I am sure The Last Five Years is great on the stage, but the acclaimed musical’s transition to the silver screen falls flat. Jason Robert Brown’s production, first performed in 2001, has been made into a film starring Jeremy Jordan and Anna Kendrick, and frankly Kendrick’s performance is the only thing holding together this dull narrative. Hot off her role in Into the Woods and between her wildly successful Pitch Perfect films comes this small film about a Jewish novelist who climbs the ladders of success in the literary world while his girlfriend (and later wife’s) acting career tanks. The narrative tries to be clever by using two perspectives in the film: his narrative moves from the beginning of their relationship towards his wedding proposal while hers begins at the end of their relationship and moves backwards toward their engagement. It sounds cool on paper but here came off gimmicky.
The film released on February 20, 2015 on select screens and On Demand, and I was fortunate enough to screen this one from my couch. There are experiences we all have in this world where we view something that’s immediately forgettable, and, unfortunately, this film is one of those events. The tropes are stale, the relationship vignettes have been seen a thousand other ways, and the overall feel of the film is dull. We’ve seen it before: the guy gets the girl, one of them becomes successful while the other doesn’t, the successful person is tempted by the world, they have conflicts, they stop communicating, they fall apart while pining for a time past that may or may not have ever existed.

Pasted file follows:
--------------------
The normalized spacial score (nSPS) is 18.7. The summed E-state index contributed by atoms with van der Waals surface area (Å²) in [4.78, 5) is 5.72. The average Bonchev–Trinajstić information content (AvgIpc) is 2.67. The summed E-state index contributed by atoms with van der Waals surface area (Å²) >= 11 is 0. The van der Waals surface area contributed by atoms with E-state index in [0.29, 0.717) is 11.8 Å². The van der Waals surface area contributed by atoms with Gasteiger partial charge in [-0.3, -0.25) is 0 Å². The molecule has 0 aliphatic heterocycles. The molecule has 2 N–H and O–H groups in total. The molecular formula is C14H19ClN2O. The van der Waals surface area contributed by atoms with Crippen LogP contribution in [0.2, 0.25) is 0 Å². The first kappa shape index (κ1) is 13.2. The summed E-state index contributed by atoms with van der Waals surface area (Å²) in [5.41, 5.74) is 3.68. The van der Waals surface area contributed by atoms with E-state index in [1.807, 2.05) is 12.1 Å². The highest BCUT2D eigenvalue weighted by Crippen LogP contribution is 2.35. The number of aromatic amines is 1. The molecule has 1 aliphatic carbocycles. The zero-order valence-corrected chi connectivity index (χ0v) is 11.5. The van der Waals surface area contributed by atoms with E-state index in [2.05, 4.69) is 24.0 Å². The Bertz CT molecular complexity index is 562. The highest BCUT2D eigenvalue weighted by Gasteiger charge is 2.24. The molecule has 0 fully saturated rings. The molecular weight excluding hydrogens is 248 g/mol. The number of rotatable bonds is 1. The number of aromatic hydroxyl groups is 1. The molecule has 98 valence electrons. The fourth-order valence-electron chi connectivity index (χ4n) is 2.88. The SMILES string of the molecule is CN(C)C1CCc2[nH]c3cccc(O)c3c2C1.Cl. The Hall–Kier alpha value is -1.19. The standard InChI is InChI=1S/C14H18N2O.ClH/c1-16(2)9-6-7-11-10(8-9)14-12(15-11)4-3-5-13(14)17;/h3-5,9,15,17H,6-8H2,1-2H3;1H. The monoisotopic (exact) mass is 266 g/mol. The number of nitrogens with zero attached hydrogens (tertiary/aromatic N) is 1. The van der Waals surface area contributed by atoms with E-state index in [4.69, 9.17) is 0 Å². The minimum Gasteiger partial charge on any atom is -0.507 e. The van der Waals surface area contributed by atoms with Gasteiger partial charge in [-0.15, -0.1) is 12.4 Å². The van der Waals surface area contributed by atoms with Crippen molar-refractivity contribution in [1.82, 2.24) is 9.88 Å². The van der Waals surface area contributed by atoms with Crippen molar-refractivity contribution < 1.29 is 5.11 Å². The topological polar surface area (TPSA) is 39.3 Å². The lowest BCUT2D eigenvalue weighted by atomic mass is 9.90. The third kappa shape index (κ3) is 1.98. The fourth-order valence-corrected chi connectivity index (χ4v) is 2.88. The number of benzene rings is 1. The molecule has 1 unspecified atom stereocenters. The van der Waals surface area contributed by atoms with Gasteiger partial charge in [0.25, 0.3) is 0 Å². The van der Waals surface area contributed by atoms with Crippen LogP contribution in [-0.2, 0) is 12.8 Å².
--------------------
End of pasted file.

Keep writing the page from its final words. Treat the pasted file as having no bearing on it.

Last week, Hulu ran the trailer for this film on almost every commercial break leading up to the release, and I was honestly excited for this film. I love musicals, I’ve seen dozens on the screen and on the stage, and I wish I’d skipped this one.
The Last Five Years:[usr 2]
About The Last Five Years
Synopsis: Jewish novelist meets waspy actress in New York City. They fall in love, sing about their relationship, and eventually fall apart.
Directors: Richard LaGravenese
Writers: Jason Robert Brown, Richard LaGravenese
Stars: Anna Kendrick, Jeremy Jordan
Rated: PG13 drug reference, sexual maturity, and language
Runtime: 94 minutes
Released: February 20, 2015